Juice, smoothies, flavored water, and seltzer are also great for hydration and a welcome break from plain old water. Sports drinks and coconut water have also become popular among breastfeeding people. Coconut water is especially hydrating and contains natural electrolytes.

Drink While You Pump or Nurse

Use your pumping and feeding time to replenish your fluids. Breastfeeding causes thirst, so you might have the natural inclination to do this anyway.7 Most babies nurse 8-12 times a day, plus pumping sessions in between. If you remember to drink during these times, it can help keep you well-hydrated all day. Grab one of the many water bottles you're sure to accumulate or another fun drink, toast with baby, and the two of you can hydrate together.

Avoid Dehydration

You don't have to drink copious amounts of water to effectively breastfeed. Normal hydration should be enough to keep you and baby comfortable and satisfied. Dehydration is the real culprit when it comes to decreased milk production and feeling generally unwell. Symptoms include:9

  • Thirstiness
  • Dizziness or light-headedness
  • Headache
  • Tiredness
  • Dry mouth, lips, and eyes
  • Passing small amounts of urine infrequently (less than three or four times a day)

Babies are also prone to dehydration. A baby may be experiencing dehydration if you notice these symptoms:9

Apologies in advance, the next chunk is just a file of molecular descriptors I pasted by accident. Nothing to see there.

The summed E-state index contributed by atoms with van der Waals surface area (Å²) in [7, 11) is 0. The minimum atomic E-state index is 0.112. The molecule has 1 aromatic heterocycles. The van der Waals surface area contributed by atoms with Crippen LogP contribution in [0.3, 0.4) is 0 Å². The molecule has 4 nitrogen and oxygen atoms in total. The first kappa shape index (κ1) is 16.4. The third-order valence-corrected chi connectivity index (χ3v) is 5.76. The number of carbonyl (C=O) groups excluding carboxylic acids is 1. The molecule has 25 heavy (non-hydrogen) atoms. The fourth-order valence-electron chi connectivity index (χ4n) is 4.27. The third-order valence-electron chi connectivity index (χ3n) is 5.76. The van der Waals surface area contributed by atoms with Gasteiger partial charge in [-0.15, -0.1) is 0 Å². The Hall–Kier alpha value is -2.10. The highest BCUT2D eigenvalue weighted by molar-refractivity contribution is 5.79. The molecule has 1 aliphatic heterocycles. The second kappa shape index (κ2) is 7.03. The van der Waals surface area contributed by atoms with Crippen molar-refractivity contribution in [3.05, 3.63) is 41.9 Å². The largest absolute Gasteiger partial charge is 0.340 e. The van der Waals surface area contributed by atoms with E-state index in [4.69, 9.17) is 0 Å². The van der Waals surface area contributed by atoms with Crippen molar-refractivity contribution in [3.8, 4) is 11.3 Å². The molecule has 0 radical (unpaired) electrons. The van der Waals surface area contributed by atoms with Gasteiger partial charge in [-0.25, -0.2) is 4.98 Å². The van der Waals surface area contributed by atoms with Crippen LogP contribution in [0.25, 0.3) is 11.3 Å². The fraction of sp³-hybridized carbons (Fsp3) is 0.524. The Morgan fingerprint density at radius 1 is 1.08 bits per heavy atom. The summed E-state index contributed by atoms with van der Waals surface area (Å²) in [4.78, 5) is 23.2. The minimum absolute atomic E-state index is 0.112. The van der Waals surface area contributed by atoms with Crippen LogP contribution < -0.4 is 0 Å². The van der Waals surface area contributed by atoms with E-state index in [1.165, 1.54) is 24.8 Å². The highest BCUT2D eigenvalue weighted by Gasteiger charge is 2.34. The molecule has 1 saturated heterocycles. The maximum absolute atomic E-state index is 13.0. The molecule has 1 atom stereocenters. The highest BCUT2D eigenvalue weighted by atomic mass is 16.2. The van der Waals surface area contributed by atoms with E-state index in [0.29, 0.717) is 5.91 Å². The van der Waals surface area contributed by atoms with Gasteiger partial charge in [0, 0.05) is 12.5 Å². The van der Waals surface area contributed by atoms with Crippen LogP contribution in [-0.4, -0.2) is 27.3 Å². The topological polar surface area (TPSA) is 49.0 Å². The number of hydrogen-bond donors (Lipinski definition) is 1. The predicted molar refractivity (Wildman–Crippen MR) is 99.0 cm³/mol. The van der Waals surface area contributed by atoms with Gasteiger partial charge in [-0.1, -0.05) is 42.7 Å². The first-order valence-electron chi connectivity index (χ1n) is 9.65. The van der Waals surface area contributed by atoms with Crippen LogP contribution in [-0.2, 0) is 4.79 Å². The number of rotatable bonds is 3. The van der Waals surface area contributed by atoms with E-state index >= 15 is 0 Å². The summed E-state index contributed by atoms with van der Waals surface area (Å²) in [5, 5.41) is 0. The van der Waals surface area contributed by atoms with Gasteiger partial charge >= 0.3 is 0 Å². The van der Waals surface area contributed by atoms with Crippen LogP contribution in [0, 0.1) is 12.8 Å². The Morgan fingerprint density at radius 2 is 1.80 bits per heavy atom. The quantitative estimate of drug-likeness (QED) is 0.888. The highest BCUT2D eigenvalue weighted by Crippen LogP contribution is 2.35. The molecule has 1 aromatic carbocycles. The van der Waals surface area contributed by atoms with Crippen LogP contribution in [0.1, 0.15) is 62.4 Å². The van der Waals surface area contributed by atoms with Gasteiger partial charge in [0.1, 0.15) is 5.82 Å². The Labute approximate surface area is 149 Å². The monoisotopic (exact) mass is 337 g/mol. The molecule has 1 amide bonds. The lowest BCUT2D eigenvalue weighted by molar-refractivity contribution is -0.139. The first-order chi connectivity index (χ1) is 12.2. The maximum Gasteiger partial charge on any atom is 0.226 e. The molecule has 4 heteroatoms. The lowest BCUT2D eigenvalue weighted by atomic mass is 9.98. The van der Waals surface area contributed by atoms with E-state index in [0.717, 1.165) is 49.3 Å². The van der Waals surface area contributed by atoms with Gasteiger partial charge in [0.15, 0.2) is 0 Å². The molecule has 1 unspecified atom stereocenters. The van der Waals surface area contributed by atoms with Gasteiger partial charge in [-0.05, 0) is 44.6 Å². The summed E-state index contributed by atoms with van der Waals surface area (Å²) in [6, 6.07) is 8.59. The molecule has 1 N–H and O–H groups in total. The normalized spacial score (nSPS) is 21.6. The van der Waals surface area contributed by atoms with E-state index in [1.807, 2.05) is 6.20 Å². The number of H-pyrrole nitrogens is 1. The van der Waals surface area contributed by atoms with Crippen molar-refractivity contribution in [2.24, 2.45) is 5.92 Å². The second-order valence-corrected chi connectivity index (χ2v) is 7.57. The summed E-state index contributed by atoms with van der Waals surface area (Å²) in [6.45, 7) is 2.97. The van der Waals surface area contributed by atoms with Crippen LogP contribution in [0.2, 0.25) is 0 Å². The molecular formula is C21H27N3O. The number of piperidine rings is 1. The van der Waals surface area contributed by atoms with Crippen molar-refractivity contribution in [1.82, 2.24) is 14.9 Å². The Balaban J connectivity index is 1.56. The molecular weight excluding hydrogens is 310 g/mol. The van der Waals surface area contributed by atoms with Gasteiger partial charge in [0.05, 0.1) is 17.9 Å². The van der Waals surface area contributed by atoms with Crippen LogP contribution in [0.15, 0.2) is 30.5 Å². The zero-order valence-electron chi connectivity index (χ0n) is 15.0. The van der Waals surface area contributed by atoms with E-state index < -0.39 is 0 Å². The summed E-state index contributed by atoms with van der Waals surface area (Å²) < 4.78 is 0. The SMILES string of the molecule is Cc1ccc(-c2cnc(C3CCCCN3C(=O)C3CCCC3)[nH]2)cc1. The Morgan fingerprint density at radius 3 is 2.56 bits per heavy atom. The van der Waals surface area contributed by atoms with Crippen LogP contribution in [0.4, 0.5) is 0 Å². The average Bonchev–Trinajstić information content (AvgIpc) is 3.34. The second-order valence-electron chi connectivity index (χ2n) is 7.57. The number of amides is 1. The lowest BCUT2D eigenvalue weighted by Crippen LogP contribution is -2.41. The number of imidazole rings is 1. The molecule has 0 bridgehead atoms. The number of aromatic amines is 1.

• A sunken soft spot (fontanelle) on their head
  • Few or no tears when they cry
  • Fewer wet diapers
  • Drowsiness

If you or baby experience several or all these symptoms, it's important to hydrate as soon as possible and contact a medical professional.

Hydrated Parent, Happy Baby

Stay hydrated not only to keep your breast milk flowing, but also so you can be present and feel your best. If your needs are met, you're in the best position to give baby everything they need. So, cheers to your health, and bottoms up!



  1. Shivani, Patel. 6 Factors That Won't Decrease Your Milk Supply. UT Southwestern Medical Center. 11 September 2018. Accessed 13 July 2023.
  2. Camilia R. Martin, Pei-Ra Ling, and George L. Blackburn. Review of Infant Feeding: Key Features of Breast Milk and Infant Formula. 2016. Accessed 5 July 2023.
  3. Gordon, Barbara, RDN,LD. Nursing Your Baby What You Eat and Drink Matters. Academy of Nutrition and Dietetics 13 April 2022. Accessed 5 July 2023.
  4. Chizoma M Ndikom, Bukola Fawole, Roslyn E Ilesanmi. Extra fluids for breastfeeding mothers for increasing milk production. 11 June 2014. Accessed 5 July 2023.
  5. D J Farrell and L Bower. Fatal Water Intoxication. Journal of Clinical Pathology. October 2003. Accessed 13 July 2023.
  6. The physiological basis of breastfeeding. World Health Organization. 2009. Accessed 21 July 2023.
  7. R J James, D W Irons, C Holmes, A L Charlton, R F Drewett, P H Baylis. Thirst induced by a suckling episode during breast feeding and relation with plasma vasopressin, oxytocin and osmoregulation. September 1995. Accessed 5 July 2023.
  8. What the Color of Your Pee Says About You. Cleveland Clinic. 8 November 2021. Accessed 5 July 2023.
  9. Dehydration. NHS Inform. Last updated 13 February 2023. Accessed 5 July 2023.